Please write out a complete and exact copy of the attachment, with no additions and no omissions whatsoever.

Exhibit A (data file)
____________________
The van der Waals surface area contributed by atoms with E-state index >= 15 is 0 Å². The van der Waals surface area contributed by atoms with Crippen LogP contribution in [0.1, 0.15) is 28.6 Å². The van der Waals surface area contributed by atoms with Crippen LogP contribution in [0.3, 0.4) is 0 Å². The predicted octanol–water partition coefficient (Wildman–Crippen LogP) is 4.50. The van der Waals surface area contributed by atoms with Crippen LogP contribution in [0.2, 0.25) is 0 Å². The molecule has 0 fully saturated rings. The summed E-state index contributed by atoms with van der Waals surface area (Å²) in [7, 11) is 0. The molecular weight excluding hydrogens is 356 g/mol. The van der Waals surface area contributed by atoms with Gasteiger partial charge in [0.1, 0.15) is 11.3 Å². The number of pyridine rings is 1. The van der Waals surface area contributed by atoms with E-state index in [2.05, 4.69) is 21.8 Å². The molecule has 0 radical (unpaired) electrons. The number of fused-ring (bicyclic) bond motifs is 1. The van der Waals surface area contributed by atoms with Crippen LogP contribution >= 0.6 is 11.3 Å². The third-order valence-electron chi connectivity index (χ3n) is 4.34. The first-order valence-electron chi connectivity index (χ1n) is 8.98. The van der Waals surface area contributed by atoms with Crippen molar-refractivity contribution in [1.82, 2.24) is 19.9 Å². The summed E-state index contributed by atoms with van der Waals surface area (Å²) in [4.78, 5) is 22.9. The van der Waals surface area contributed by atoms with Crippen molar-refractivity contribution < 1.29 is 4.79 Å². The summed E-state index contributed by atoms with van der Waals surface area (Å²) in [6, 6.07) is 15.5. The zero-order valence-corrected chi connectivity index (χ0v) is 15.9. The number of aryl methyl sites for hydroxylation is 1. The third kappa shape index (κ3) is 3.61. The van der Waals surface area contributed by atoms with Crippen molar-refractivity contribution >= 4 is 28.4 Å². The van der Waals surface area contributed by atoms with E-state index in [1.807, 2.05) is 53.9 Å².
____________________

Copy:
The van der Waals surface area contributed by atoms with E-state index >= 15 is 0 Å². The van der Waals surface area contributed by atoms with Crippen LogP contribution in [0.1, 0.15) is 28.6 Å². The van der Waals surface area contributed by atoms with Crippen LogP contribution in [0.3, 0.4) is 0 Å². The predicted octanol–water partition coefficient (Wildman–Crippen LogP) is 4.50. The van der Waals surface area contributed by atoms with Crippen LogP contribution in [0.2, 0.25) is 0 Å². The molecule has 0 fully saturated rings. The summed E-state index contributed by atoms with van der Waals surface area (Å²) in [7, 11) is 0. The molecular weight excluding hydrogens is 356 g/mol. The van der Waals surface area contributed by atoms with Gasteiger partial charge in [0.1, 0.15) is 11.3 Å². The number of pyridine rings is 1. The van der Waals surface area contributed by atoms with E-state index in [2.05, 4.69) is 21.8 Å². The molecule has 0 radical (unpaired) electrons. The number of fused-ring (bicyclic) bond motifs is 1. The van der Waals surface area contributed by atoms with Crippen LogP contribution >= 0.6 is 11.3 Å². The third-order valence-electron chi connectivity index (χ3n) is 4.34. The first-order valence-electron chi connectivity index (χ1n) is 8.98. The van der Waals surface area contributed by atoms with Crippen molar-refractivity contribution in [1.82, 2.24) is 19.9 Å². The summed E-state index contributed by atoms with van der Waals surface area (Å²) in [4.78, 5) is 22.9. The van der Waals surface area contributed by atoms with Crippen molar-refractivity contribution < 1.29 is 4.79 Å². The summed E-state index contributed by atoms with van der Waals surface area (Å²) in [6, 6.07) is 15.5. The zero-order valence-corrected chi connectivity index (χ0v) is 15.9. The number of aryl methyl sites for hydroxylation is 1. The third kappa shape index (κ3) is 3.61. The van der Waals surface area contributed by atoms with Crippen molar-refractivity contribution >= 4 is 28.4 Å². The van der Waals surface area contributed by atoms with E-state index in [1.807, 2.05) is 53.9 Å².